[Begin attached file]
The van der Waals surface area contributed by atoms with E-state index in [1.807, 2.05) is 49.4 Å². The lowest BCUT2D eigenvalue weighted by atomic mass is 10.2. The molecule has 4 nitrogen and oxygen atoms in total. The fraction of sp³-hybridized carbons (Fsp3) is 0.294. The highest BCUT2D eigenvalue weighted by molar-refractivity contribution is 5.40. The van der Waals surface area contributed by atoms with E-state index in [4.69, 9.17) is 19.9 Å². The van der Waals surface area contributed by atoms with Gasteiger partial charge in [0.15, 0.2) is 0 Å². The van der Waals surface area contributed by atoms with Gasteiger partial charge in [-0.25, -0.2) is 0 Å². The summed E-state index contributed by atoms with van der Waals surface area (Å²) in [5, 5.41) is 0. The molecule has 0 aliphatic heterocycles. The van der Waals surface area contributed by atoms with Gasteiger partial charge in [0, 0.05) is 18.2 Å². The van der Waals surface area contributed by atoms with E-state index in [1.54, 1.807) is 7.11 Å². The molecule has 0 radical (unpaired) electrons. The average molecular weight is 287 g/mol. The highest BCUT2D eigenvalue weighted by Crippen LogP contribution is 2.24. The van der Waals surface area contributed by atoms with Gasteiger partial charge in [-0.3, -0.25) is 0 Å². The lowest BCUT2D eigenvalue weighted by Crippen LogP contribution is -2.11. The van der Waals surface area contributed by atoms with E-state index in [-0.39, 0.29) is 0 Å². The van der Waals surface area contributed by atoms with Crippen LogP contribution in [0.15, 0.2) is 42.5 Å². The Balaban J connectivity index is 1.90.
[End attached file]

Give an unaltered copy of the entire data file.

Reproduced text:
The van der Waals surface area contributed by atoms with E-state index in [1.807, 2.05) is 49.4 Å². The lowest BCUT2D eigenvalue weighted by atomic mass is 10.2. The molecule has 4 nitrogen and oxygen atoms in total. The fraction of sp³-hybridized carbons (Fsp3) is 0.294. The highest BCUT2D eigenvalue weighted by molar-refractivity contribution is 5.40. The van der Waals surface area contributed by atoms with E-state index in [4.69, 9.17) is 19.9 Å². The van der Waals surface area contributed by atoms with Gasteiger partial charge in [0.15, 0.2) is 0 Å². The van der Waals surface area contributed by atoms with Gasteiger partial charge in [-0.25, -0.2) is 0 Å². The summed E-state index contributed by atoms with van der Waals surface area (Å²) in [5, 5.41) is 0. The molecule has 0 aliphatic heterocycles. The van der Waals surface area contributed by atoms with Gasteiger partial charge in [0, 0.05) is 18.2 Å². The van der Waals surface area contributed by atoms with E-state index in [1.54, 1.807) is 7.11 Å². The molecule has 0 radical (unpaired) electrons. The average molecular weight is 287 g/mol. The highest BCUT2D eigenvalue weighted by Crippen LogP contribution is 2.24. The van der Waals surface area contributed by atoms with Gasteiger partial charge in [-0.3, -0.25) is 0 Å². The lowest BCUT2D eigenvalue weighted by Crippen LogP contribution is -2.11. The van der Waals surface area contributed by atoms with E-state index in [-0.39, 0.29) is 0 Å². The van der Waals surface area contributed by atoms with Crippen LogP contribution in [0.15, 0.2) is 42.5 Å². The Balaban J connectivity index is 1.90.